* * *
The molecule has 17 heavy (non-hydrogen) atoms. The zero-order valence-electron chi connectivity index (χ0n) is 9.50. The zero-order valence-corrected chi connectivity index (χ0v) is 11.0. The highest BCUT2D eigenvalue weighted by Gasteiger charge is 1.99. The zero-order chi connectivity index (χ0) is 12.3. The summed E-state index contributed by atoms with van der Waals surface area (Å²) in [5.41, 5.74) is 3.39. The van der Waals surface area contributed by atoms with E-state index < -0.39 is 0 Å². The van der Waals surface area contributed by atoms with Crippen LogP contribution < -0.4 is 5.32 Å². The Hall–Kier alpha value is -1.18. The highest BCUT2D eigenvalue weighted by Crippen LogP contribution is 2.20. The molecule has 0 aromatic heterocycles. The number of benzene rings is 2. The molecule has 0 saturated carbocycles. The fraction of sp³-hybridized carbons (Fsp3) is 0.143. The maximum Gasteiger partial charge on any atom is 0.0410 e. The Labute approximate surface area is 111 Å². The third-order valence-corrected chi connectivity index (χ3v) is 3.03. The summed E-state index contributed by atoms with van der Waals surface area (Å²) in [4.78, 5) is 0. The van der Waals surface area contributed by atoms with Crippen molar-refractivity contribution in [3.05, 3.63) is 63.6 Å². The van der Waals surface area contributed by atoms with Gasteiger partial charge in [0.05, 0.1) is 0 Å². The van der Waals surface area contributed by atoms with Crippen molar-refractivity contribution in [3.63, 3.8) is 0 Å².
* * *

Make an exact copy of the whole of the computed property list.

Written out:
The molecule has 17 heavy (non-hydrogen) atoms. The zero-order valence-electron chi connectivity index (χ0n) is 9.50. The zero-order valence-corrected chi connectivity index (χ0v) is 11.0. The highest BCUT2D eigenvalue weighted by Gasteiger charge is 1.99. The zero-order chi connectivity index (χ0) is 12.3. The summed E-state index contributed by atoms with van der Waals surface area (Å²) in [5.41, 5.74) is 3.39. The van der Waals surface area contributed by atoms with E-state index < -0.39 is 0 Å². The van der Waals surface area contributed by atoms with Crippen LogP contribution < -0.4 is 5.32 Å². The Hall–Kier alpha value is -1.18. The highest BCUT2D eigenvalue weighted by Crippen LogP contribution is 2.20. The molecule has 0 aromatic heterocycles. The number of benzene rings is 2. The molecule has 0 saturated carbocycles. The fraction of sp³-hybridized carbons (Fsp3) is 0.143. The maximum Gasteiger partial charge on any atom is 0.0410 e. The Labute approximate surface area is 111 Å². The third-order valence-corrected chi connectivity index (χ3v) is 3.03. The summed E-state index contributed by atoms with van der Waals surface area (Å²) in [4.78, 5) is 0. The van der Waals surface area contributed by atoms with Crippen molar-refractivity contribution in [3.05, 3.63) is 63.6 Å². The van der Waals surface area contributed by atoms with Gasteiger partial charge in [0.05, 0.1) is 0 Å². The van der Waals surface area contributed by atoms with Crippen molar-refractivity contribution in [3.63, 3.8) is 0 Å².